Probably too late, but for future reference, numpy has a function that does just that:

http://docs.scipy.org/doc/numpy/reference/generated/numpy.digitize.html

```
>>> my_list = [3,2,56,4,32,4,7,88,4,3,4]
>>> bins = [0,20,40,60,80,100]
>>> np.digitize(my_list,bins)
array([1, 1, 3, 1, 2, 1, 1, 5, 1, 1, 1])
```

The result is an array of indexes corresponding to the bin from bins that each element from my_list belongs too.
Note that the function will also bin values that fall outside of your first and last bin edges:

```
>>> my_list = [-5,200]
>>> np.digitize(my_list,bins)
array([0, 6])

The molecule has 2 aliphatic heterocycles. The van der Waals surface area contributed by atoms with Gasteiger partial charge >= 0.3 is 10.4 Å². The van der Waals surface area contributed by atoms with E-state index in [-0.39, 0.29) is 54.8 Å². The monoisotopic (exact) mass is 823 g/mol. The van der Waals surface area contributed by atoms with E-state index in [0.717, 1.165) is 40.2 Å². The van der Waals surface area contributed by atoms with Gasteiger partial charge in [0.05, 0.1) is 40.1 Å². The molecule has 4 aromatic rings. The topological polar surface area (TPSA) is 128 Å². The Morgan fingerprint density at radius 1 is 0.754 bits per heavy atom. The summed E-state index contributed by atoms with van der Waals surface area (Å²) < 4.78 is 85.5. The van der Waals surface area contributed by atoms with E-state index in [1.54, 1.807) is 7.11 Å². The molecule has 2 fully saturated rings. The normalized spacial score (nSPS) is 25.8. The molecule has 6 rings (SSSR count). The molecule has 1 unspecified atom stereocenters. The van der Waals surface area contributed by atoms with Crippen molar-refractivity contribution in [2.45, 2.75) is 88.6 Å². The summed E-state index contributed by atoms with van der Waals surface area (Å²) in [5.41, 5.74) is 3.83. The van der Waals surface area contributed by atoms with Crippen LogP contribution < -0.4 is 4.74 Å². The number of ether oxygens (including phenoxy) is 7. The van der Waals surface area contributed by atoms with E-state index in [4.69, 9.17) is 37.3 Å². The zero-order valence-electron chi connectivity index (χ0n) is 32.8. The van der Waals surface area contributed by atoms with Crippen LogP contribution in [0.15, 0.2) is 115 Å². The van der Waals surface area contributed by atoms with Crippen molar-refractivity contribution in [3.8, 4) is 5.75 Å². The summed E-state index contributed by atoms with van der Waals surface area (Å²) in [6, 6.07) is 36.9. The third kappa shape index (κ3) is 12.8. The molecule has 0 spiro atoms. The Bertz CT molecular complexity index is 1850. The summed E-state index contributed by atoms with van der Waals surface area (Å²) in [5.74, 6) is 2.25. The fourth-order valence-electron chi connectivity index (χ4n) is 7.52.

```

And Pandas has something like it too:

http://pandas.pydata.org/pandas-docs/dev/basics.html#discretization-and-quantiling

```
>>> pd.cut(my_list, bins)
Categorical:
array(['(0, 20]', '(0, 20]', '(40, 60]', '(0, 20]', '(20, 40]', '(0, 20]',
'(0, 20]', '(80, 100]', '(0, 20]', '(0, 20]', '(0, 20]'], dtype=object)
Levels (5): Index(['(0, 20]', '(20, 40]', '(40, 60]', '(60, 80]',
'(80, 100]'], dtype=object)
```